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Case Report

Dexmedetomidine-Associated Hyperpyrexia in Three Critically Ill Patients With Coronavirus Disease 2019

Czepiel, Kathryn S. MD1; Lucas, Alexandra T. MD1; Whalen, Michael J. MD2; Mojica, James E. MD3

Author Information
doi: 10.1097/CCE.0000000000000213
  • Open
  • COVID-19


Severe acute respiratory syndrome coronavirus 2 causing coronavirus disease 2019 (COVID-19) has led to increased admissions to ICUs (1,2). Given the risk of aerosolization associated with noninvasive ventilation, thresholds for intubation with rapid sequence induction are low (3). Sedation for the mechanically ventilated patient is critical to prevent unintentional extubation and promote patient comfort; however, the optimal agent for primary sedation is debated (4). Dexmedetomidine, a highly selective, centrally acting alpha-2 adrenergic receptor agonist, is a preferred agent, as it has analgesic effects without respiratory depression (5–7). In randomized controlled studies comparing dexmedetomidine with midazolam and propofol, dexmedetomidine was associated with shorter ICU admissions and time to extubation (8–10).

However, since 2015, multiple observational studies have been published highlighting the temporal association between dexmedetomidine infusion and hyperthermia with temperatures above 39°C (11–15). The following case series is unique from the previously reported studies in that all three of our patients experienced hyperpyrexia, which is distinct from hyperthermia and is defined by an increased body temperature above 41.1°C (16). Hyperpyrexia is a pathologic condition that results in abnormal elevation of the hypothalamic thermoregulatory set point, while hyperthermia is secondary to decreased heat loss or increased heat production leading to elevated body temperature above the normal thermoregulatory set point (17). Hyperpyrexia in the critically ill patient is of great clinical significance because it may result in cell death and local damaging effects that include extravasation and vascular stasis (18).

Retrospective analysis reveals that hyperpyrexia developed following temporally associated increases in dexmedetomidine dosing and resolved following discontinuation of the medication. This association warrants attention amidst the current COVID-19 pandemic, as providers not familiar with the potential for dexmedetomidine drug fever are called to the frontlines to participate in ICU-level care. Furthermore, hyperpyrexia that complicates COVID-19 disease in an already vulnerable population could result in increased mortality and morbidity (19,20).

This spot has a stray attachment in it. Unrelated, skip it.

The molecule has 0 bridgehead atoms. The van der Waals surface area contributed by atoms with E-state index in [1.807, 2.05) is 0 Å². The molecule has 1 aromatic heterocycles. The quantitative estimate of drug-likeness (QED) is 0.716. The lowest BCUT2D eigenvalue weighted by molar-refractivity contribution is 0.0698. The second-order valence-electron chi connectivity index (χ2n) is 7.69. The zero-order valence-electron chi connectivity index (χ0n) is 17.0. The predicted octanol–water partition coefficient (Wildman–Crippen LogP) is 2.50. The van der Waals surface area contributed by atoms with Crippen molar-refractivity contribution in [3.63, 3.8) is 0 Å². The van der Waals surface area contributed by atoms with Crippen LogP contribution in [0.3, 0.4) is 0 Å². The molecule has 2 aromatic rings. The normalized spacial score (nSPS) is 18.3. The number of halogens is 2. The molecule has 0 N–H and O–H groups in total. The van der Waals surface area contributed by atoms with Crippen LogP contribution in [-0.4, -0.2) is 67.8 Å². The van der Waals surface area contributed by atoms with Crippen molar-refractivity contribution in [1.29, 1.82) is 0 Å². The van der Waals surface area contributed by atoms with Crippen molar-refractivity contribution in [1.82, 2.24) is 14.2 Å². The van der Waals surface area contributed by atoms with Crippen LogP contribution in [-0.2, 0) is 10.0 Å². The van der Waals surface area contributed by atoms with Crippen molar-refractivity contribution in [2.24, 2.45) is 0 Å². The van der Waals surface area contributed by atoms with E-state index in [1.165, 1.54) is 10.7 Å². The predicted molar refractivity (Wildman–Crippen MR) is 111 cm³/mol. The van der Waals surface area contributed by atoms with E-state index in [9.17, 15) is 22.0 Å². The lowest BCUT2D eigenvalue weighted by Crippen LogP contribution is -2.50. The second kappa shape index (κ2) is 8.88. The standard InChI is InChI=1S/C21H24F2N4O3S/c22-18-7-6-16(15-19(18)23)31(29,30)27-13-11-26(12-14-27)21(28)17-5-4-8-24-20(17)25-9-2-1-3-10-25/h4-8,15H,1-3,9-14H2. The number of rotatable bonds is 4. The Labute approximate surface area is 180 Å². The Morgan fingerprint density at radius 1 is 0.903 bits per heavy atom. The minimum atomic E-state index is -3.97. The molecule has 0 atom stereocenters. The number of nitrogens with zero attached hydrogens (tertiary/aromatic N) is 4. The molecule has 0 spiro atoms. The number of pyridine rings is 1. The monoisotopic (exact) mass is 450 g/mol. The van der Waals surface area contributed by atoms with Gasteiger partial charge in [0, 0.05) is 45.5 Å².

We describe three patients who were hospitalized in surge ICUs during the COVID-19 pandemic in the early spring of 2020. Informed consent for publication was obtained for all patients described. All patients were managed under the care of an adult-medicine trained intensivist. All three patients presented similarly with prodromal viral symptoms and ultimately required intubation for acute hypoxemic respiratory failure secondary to acute respiratory distress syndrome (ARDS) and COVID-19. A review of laboratory data at the time of hyperpyrexia is available in Table 1.

Table 1. - Patient Clinical and Laboratory Data at Time of Maximum Body Temperature
Clinical Data Patient 1 Patient 2 Patient 3
Age/sex 60/female 43/female 46/male
Comorbidities DM2, latent tuberculosis, hypertension, cerebrovascular accident, hypothyroidism, and class II obesity Hypertension, hyperlipidemia, reactive airway disease, and class I obesity DM2 and hyperlipidemia
Day of illness at peak temperature 14 15 13
Dexmedetomidine dose (µg/kg/hr) 1.5 2.0 2.0
WBC (K/μL) 6.71↓ 10.9↑ 5.98↔
Lymphocyte count (K/μL) 1.96↑ 0.86↑ 4.4↔
Lactate dehydrogenase (U/L) NA 435↑ 646↔
d-dimer (ng/mL) > 10,000↑ 4,219↑ 3,016↓
C-reactive protein (mg/L) 193.8↓ 275.5↑ 291.5↑
Erythrocyte sedimentation rate (mm/hr) 115↑ 88↔ 89↑
Ferritin (μg/L) 3,653↑ 533↑ 1,333↓
Creatine kinase (U/L) 879↑ 43↓ 254↓
Troponin T (ng/L) 131↑ NA 17↑
DM2 = type 2 diabetes mellitus, NA = not available.
Laboratory trends compared to the prior day are represented by arrows.